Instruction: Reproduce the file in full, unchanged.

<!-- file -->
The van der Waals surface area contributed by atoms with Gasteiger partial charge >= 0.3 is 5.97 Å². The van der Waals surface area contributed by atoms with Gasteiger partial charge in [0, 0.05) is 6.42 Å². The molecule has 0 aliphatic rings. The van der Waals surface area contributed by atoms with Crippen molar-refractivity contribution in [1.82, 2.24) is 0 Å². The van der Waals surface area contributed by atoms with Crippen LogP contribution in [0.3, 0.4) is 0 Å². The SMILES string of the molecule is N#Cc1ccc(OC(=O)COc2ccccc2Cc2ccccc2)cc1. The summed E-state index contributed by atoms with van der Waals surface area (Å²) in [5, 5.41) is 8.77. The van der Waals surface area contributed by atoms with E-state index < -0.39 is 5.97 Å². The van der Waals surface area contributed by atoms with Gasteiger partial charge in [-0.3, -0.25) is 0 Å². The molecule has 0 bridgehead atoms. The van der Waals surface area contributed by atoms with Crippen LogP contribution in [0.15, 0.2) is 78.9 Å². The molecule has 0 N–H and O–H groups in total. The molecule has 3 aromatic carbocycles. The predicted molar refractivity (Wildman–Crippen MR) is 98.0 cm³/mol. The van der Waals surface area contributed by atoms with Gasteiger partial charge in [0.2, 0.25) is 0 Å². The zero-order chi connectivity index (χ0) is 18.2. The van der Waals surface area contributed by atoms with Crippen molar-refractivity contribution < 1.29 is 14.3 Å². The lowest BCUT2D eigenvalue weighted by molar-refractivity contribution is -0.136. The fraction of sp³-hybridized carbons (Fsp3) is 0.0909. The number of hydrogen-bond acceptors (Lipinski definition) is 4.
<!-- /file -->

The van der Waals surface area contributed by atoms with Gasteiger partial charge >= 0.3 is 5.97 Å². The van der Waals surface area contributed by atoms with Gasteiger partial charge in [0, 0.05) is 6.42 Å². The molecule has 0 aliphatic rings. The van der Waals surface area contributed by atoms with Crippen molar-refractivity contribution in [1.82, 2.24) is 0 Å². The van der Waals surface area contributed by atoms with Crippen LogP contribution in [0.3, 0.4) is 0 Å². The SMILES string of the molecule is N#Cc1ccc(OC(=O)COc2ccccc2Cc2ccccc2)cc1. The summed E-state index contributed by atoms with van der Waals surface area (Å²) in [5, 5.41) is 8.77. The van der Waals surface area contributed by atoms with E-state index < -0.39 is 5.97 Å². The van der Waals surface area contributed by atoms with Gasteiger partial charge in [-0.3, -0.25) is 0 Å². The molecule has 0 bridgehead atoms. The van der Waals surface area contributed by atoms with Crippen LogP contribution in [0.15, 0.2) is 78.9 Å². The molecule has 0 N–H and O–H groups in total. The molecule has 3 aromatic carbocycles. The predicted molar refractivity (Wildman–Crippen MR) is 98.0 cm³/mol. The van der Waals surface area contributed by atoms with Gasteiger partial charge in [0.2, 0.25) is 0 Å². The zero-order chi connectivity index (χ0) is 18.2. The van der Waals surface area contributed by atoms with Crippen molar-refractivity contribution < 1.29 is 14.3 Å². The lowest BCUT2D eigenvalue weighted by molar-refractivity contribution is -0.136. The fraction of sp³-hybridized carbons (Fsp3) is 0.0909. The number of hydrogen-bond acceptors (Lipinski definition) is 4.